By Sean Creedon
DUBLIN – At this stage of the year, few people are thinking of the All-Ireland football final, but already favors are probably being done around the country in the knowledge that the favor might be returned in the form of a final ticket come next September.
For the players from some of the so-called “weaker counties,” the action begins and ends on Sunday, the first in May. Sadly, until the association introduces an open draw or provide some sort of a back-door chance like they did in hurling last year, it’s always going to be a long summer for the teams knocked out in the early stages.
First into action this year are Westmeath and Carlow, who meet in Mullingar, and Longford, who travel to play Wexford in Enniscorthy. Wexford, immersed in their 1798 celebrations would like to do well this year, but they will probably have to depend on their hurlers for success. The other game pits Westmeath, who were unlucky to lose to eventual Leinster champions Offaly in the first round last year against Carlow.
Former Offaly star Brendan Lowry is now in charge and they should be too good for a Carlow side, who are only just getting themselves together after a player’s strike during the winter.
The only consolation for the players from the weaker counties is the possibility of gaining a place on the Irish team. In the past, players like Michael “Spike” Fagan, from Westmeath, and Willie Doyle of Carlow have made the Irish team for Compromise Rules games against Australia. The good news for the players is that the union with Australia is back on. The Aussies senior team will play two tests in Ireland on Oct. 10 and 18 this year. An Irish junior team will travel to Australia at Easter and a senior team in the autumn. Australia will return to Ireland in the year 2,000, with the Irish going back down under in 2001.
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HURLING SEMIS Unlike the Irish Rugby Football Union, who insisted on bringing two Limerick teams to Dublin to play the final of the All-Ireland League, the GAA are being more pragmatic. They have fixed Semple Stadium, Thurles, as the venue for the two All-Munster National Hurling League semifinals on Sunday.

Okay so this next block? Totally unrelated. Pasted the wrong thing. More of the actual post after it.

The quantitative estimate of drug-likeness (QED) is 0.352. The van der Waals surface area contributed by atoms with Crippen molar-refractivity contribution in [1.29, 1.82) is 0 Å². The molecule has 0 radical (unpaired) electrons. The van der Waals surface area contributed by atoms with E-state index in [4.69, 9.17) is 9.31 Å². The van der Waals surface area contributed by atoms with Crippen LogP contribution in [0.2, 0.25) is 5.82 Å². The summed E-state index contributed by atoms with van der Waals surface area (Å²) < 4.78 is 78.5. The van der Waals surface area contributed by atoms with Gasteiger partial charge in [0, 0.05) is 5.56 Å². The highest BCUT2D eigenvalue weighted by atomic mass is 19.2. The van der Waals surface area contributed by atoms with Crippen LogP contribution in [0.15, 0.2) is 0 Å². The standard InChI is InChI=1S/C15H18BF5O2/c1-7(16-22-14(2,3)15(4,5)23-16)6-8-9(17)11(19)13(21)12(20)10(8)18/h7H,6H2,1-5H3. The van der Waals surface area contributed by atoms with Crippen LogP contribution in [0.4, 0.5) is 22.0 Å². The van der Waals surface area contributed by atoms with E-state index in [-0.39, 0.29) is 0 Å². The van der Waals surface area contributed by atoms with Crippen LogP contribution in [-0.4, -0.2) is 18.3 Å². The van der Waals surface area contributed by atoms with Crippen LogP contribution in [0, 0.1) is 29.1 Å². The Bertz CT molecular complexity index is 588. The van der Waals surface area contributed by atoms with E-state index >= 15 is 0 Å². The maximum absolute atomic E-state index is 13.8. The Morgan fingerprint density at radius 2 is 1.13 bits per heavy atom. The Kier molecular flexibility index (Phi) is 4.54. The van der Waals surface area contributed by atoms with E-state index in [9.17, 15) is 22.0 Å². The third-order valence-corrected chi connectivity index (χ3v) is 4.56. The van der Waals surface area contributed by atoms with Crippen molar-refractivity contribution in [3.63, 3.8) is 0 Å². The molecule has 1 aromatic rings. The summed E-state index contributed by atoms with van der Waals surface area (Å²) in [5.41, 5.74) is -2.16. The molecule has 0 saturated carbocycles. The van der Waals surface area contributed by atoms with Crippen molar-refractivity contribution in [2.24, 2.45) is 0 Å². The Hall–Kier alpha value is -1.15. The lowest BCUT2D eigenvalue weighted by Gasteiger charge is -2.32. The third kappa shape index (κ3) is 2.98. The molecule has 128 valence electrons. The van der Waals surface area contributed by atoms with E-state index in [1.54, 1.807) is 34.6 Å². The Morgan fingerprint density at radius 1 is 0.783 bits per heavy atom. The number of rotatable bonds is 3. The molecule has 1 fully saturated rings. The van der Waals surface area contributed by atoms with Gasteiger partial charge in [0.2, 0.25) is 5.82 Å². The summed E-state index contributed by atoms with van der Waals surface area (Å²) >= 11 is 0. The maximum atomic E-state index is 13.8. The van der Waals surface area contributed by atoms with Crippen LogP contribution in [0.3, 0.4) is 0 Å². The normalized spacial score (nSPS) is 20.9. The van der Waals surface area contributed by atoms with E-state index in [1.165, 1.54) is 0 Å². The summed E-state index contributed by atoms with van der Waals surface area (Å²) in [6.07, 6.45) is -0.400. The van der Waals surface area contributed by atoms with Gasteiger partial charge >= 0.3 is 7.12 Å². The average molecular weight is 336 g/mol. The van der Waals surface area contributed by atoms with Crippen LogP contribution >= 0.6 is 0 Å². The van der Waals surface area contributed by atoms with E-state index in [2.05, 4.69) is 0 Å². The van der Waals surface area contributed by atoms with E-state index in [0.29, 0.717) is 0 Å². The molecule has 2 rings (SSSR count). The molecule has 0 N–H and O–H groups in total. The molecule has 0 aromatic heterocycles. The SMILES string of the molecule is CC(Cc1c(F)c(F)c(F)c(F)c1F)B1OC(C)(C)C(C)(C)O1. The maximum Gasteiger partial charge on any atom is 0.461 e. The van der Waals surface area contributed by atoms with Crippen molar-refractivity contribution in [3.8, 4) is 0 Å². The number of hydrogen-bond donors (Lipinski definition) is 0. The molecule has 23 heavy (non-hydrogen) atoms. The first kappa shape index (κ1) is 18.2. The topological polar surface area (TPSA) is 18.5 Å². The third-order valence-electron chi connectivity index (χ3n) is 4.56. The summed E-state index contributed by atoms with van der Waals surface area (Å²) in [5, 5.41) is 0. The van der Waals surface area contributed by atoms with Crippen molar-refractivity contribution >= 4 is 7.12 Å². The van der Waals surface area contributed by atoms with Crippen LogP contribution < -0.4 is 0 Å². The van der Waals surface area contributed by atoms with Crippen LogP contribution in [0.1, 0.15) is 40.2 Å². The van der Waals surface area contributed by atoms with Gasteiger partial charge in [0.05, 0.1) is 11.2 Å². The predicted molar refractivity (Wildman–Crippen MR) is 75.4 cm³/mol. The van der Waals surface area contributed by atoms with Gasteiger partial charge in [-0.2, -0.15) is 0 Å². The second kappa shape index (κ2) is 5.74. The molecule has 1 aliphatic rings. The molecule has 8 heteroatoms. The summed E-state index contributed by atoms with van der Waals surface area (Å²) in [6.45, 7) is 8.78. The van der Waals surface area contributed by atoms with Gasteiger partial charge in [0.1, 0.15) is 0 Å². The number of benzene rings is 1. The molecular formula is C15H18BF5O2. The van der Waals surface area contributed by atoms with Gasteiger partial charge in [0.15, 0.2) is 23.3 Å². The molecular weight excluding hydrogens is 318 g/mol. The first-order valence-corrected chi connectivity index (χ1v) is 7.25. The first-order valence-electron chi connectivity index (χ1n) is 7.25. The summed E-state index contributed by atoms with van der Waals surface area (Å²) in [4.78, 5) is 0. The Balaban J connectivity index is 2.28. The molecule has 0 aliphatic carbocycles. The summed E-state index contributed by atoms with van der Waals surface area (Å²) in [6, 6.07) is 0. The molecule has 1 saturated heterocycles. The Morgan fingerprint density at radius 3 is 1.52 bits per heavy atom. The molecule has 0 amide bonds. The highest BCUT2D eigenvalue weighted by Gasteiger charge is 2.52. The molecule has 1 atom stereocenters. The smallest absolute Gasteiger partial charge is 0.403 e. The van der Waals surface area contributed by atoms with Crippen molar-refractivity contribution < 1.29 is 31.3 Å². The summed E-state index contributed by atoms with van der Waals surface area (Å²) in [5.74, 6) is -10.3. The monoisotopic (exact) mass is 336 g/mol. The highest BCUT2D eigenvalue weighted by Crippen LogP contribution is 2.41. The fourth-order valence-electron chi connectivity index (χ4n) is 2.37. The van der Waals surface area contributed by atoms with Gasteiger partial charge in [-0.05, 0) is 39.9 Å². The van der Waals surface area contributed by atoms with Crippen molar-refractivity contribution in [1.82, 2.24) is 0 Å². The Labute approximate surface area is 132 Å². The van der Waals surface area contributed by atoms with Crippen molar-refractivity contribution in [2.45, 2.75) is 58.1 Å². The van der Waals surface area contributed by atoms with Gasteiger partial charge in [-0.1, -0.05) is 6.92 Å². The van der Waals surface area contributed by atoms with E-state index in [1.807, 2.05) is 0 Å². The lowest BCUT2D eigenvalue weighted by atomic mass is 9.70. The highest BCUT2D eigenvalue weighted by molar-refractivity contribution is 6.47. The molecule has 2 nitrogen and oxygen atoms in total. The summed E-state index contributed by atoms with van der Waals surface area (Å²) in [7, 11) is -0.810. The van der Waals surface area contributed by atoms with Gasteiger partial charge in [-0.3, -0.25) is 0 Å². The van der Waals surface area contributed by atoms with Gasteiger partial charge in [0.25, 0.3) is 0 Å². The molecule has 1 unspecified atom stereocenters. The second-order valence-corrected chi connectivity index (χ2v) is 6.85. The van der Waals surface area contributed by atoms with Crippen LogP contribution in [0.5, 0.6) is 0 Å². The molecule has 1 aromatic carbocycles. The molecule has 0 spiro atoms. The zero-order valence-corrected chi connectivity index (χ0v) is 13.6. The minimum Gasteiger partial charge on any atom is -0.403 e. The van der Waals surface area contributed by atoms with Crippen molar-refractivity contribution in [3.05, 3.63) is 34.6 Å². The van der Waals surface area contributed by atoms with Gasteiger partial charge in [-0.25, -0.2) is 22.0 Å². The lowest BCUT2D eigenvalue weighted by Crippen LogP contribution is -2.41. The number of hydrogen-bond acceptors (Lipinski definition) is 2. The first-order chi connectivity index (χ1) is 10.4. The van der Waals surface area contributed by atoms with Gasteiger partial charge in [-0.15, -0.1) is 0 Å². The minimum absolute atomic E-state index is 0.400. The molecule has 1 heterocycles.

Reigning League champions Limerick will play Waterford, who have really impressed under former Cork star Gerald McCarthy. And it also looks like Gerald’s former colleague Jimmy Barry Murphy is finally getting a settled team together in Cork. The Rebels are unlikely to topple All-Ireland champions Clare in the other semi-final. At this stage it seems certain that the final on May 17 will also be played in Thurles.
RUGGER SIGNS Former Irish Rugby international Willie Anderson has signed a three-year contract as director of rugby with Dungannon. He returned to the club seven weeks ago on a temporary coaching basis after he was sacked by London Irish.
CLARE INK THERAPIST The management of the Clare hurling team have recruited the services of Olympic physiotherapist Gerard Hartman in preparation for the defense of their All-Ireland title. Hartman, who has a sports injury clinic in Limerick, has in the past worked closely with Sonia O’Sullivan and the Irish Olympic team. Hartman left Limerick 20 years ago to take an athletics scholarship at McNeese University and later switched to Arkansas before he began to concentrate on the triathlon, winning seven national titles. Before returning to Limerick last year, he was attached to the Florida Sports Medical Center.
DUBLIN-CATS LIVE The Dublin-Kilkenny first round Leinster Hurling Championship game will now be played at Parnell Park on Saturday, May 30. The reason for the change is to facilitate RTE, who will now show the game live.
TIPP SIGN HAYES Former Tipperary star Joe Hayes has a new job. Joe, a garda in Monaghan, has taken over as manager of the Monaghan Camogie team. Last year he was player-manager of the Monaghan senior hurlers.